It’s odd how the conjured image of a fruit can be such a potent conveyor of horror and sadness. Think of Mark Behr’s The Smell of Apples (1993) or Renos Spanoudes’s The Apple Tree (2002). Jan Groenewald’s Die Pruimboom (the plum tree), an Afrikaans play, fits in this uncomfortable and memory-laden sub-genre, which ultimately, is about the connotations that the smell, texture and taste of a fruit – or the jam which it is turned to, in the case of Pruimboom, can be twisted on its axis and can speak of terrible memories, monsters and demons.
It’s a bleak tale of loss, of advantage taken and of ultimate victory, but victory that is tinged with the sadness of impossibility and the emasculating ghoulish shadow that childhood abuse casts over a whole adult life.
Jan is 13 years, seven months and seven days, when everything that he thought he was, gets irrevocably broken, and we’re taken slow motion through three defining days of his life. While never stooping to graphic description, the play is deftly written – its climaxes are alternatively very subtle and terrifyingly sacramental – and it is performed with a sense of dignity that doesn’t prevent words and realities to tumble over one another breathlessly.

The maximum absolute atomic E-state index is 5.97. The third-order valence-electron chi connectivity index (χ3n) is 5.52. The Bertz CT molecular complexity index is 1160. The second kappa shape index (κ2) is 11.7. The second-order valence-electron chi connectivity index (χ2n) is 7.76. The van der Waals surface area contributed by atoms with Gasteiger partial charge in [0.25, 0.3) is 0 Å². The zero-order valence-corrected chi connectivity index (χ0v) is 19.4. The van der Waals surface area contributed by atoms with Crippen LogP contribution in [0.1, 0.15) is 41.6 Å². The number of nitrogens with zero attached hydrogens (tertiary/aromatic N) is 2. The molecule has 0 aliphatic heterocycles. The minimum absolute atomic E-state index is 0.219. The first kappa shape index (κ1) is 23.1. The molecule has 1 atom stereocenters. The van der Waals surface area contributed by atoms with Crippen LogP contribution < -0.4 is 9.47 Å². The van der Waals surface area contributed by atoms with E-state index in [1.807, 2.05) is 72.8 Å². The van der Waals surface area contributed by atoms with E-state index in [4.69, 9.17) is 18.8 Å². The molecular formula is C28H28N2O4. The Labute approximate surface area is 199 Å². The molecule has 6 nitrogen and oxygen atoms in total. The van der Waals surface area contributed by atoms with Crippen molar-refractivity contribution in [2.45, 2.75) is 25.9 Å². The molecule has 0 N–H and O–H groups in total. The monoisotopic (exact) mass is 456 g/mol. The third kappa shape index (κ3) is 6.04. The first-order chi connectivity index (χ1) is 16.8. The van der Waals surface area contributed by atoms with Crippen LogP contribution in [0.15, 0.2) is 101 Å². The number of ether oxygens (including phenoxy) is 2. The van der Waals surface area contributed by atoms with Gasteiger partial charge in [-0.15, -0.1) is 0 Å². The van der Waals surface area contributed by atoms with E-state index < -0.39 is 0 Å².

And while you feel incredulous that a 13-year-old boy would have the ability, the temerity, the words, the presence of mind to look his molester in the eye and make a bargain with him, you will such a turn of events into life.
The work is arguably bruised by at least two parallel narratives that are happening at the same time as Groenewald’s performance. There’s a videoed sequence that is played by way of a set. Rather than only illustrating the text, it heaves and clashes, loops upon itself and presents a jumbled mix of values, including tarot cards, a CGI-designed boy chasing a kite and scenes in a hospital context. At first, they resonate powerfully with the words, and there’s a heart stopping moment which brings a church and a post office into an overwhelming clash of values, but as soon as they loop and present their narrative again, your attention fights to hold onto Groenewald’s words and not be swept into the rhythm of the projected story.
Similarly with the music. There’s a bit of Vivaldi and other composers, piped into this play’s digital presentation. At times, you catch yourself being swept away by the phrases and nuances in the music, forcing you to lose your hold on Groenewald’s words, or to consciously hold so tightly to them that the act of watching becomes stilted.
But the play is an important one: touching the uncomfortable place that Sarah Blecher’s riveting recent film Dis Ek, Anna (reviewed here) evokes, which threatens to rip the guts out of the strict moral behaviour of Afrikaans society, the work is both a fable and a horror story. It’s subtlety and its frankness keeps it overwhelmingly human.
- Pruimboom is written and performed by Jan Groenewald and directed by Erik Holm. It performs at Foxwood Theatre in Houghton, on January 23 and 24. Call 011 486 0935.
- Pruimboom is one thing. But the energy in the audience, quite another. Read this piece.